Keeping the Crazy Out of Christmas

We are in full-fledged Christmas mode.  The tree is up, decorated and topped with a Santa hat. Our son was home from college at Thanksgiving and the weather was beautiful so why not trim the tree the same weekend we are giving thanks!

This is a busy time of year and we can sometimes be overwhelmed by the lists and lists of things to do. I try each year to eliminate, simplify or pare down what we’re doing. Sometimes it works and other times it’s just better to reason and accept the fact that for a little over a month things are just a bit more hectic. Even if we simplify, there’s always added events. It’s the nature of the season.

  • Kid’s productions and concerts
  • Adding family/friend events,
  • decorating
  • gift-shopping/wrapping/preparing and giving

And that’s just the basics.  Add in the particulars of your life and the daily grind of normal and you’ve stirred up a combination for busy living.

I’m not saying, “Don’t do it!” because all those things are a part of the season.

So instead of feeling frantic and overwhelmed, we can switch our focus.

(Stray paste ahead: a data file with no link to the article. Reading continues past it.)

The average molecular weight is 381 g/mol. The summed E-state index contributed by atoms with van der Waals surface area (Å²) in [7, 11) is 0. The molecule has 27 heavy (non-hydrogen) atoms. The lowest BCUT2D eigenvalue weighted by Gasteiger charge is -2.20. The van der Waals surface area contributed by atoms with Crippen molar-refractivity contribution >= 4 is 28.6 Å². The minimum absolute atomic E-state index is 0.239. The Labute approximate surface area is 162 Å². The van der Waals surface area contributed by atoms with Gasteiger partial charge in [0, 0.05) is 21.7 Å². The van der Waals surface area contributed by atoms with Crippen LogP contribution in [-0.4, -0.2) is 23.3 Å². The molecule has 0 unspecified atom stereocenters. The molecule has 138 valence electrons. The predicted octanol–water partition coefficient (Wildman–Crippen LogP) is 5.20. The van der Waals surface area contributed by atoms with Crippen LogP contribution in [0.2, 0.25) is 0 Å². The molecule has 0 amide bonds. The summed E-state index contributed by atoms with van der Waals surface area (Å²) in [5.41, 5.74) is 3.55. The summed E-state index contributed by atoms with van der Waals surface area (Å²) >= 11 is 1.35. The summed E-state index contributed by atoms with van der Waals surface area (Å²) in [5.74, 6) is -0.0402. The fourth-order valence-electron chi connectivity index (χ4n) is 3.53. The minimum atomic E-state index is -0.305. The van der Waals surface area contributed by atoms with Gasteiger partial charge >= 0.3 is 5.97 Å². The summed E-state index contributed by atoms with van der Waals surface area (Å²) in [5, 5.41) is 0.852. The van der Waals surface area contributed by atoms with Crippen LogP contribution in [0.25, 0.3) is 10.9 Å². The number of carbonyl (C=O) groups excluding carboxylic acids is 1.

• Kid’s productions and concerts —- Having kids tell us the Christmas story always brings tears to my eyes.
  • Adding family/friend events —- Time with others fills the everyday normal with bonus moments of joy.
  • Decorating —- well, for me that’s always a double bonus. I love creating; bringing beauty and design to my home and cozy spaces. (This brings me joy)
  • Gifts —- with the right perspective and balance it’s a great way to express the gift of grace given to us so that we can give to others.

So how do we keep the right perspective and balance without losing our mind in the midst of added mayhem?

I believe it is found when we focus our attention on the moments that matter.

That’s going to look different for all of us because we live in different seasons with different demands and schedules but here are some things I have found helpful.

  • Begin the day with a quiet moment.